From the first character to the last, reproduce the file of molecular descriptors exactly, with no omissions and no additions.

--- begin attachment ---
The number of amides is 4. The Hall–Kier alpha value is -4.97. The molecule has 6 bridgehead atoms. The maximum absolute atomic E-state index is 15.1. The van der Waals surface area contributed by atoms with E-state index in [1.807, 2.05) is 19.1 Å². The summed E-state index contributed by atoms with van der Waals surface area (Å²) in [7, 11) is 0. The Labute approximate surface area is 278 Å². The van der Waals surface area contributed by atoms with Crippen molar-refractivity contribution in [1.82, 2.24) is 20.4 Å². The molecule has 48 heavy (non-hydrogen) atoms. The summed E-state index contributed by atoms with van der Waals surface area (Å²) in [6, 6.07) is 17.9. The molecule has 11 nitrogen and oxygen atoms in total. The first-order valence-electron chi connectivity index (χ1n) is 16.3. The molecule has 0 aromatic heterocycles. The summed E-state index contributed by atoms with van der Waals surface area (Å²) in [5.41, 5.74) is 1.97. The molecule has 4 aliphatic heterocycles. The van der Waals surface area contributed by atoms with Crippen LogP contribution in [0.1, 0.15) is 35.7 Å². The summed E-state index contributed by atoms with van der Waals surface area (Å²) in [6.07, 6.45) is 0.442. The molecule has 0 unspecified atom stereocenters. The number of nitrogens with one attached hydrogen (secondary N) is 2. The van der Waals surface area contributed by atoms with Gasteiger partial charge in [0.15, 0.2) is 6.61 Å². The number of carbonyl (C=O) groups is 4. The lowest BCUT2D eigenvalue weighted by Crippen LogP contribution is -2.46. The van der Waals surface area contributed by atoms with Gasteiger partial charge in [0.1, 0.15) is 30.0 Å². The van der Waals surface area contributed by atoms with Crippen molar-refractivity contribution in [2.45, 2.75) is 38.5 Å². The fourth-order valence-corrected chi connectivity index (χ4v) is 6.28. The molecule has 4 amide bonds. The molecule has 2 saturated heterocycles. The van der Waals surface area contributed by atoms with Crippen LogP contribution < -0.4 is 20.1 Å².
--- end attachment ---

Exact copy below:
The number of amides is 4. The Hall–Kier alpha value is -4.97. The molecule has 6 bridgehead atoms. The maximum absolute atomic E-state index is 15.1. The van der Waals surface area contributed by atoms with E-state index in [1.807, 2.05) is 19.1 Å². The summed E-state index contributed by atoms with van der Waals surface area (Å²) in [7, 11) is 0. The Labute approximate surface area is 278 Å². The van der Waals surface area contributed by atoms with Crippen molar-refractivity contribution in [1.82, 2.24) is 20.4 Å². The molecule has 48 heavy (non-hydrogen) atoms. The summed E-state index contributed by atoms with van der Waals surface area (Å²) in [6, 6.07) is 17.9. The molecule has 11 nitrogen and oxygen atoms in total. The first-order valence-electron chi connectivity index (χ1n) is 16.3. The molecule has 0 aromatic heterocycles. The summed E-state index contributed by atoms with van der Waals surface area (Å²) in [5.41, 5.74) is 1.97. The molecule has 4 aliphatic heterocycles. The van der Waals surface area contributed by atoms with Crippen LogP contribution in [0.1, 0.15) is 35.7 Å². The summed E-state index contributed by atoms with van der Waals surface area (Å²) in [6.07, 6.45) is 0.442. The molecule has 0 unspecified atom stereocenters. The number of nitrogens with one attached hydrogen (secondary N) is 2. The van der Waals surface area contributed by atoms with Gasteiger partial charge in [0.15, 0.2) is 6.61 Å². The number of carbonyl (C=O) groups is 4. The lowest BCUT2D eigenvalue weighted by Crippen LogP contribution is -2.46. The van der Waals surface area contributed by atoms with Gasteiger partial charge in [0.1, 0.15) is 30.0 Å². The van der Waals surface area contributed by atoms with Crippen molar-refractivity contribution in [2.45, 2.75) is 38.5 Å². The fourth-order valence-corrected chi connectivity index (χ4v) is 6.28. The molecule has 4 amide bonds. The molecule has 2 saturated heterocycles. The van der Waals surface area contributed by atoms with Crippen LogP contribution < -0.4 is 20.1 Å².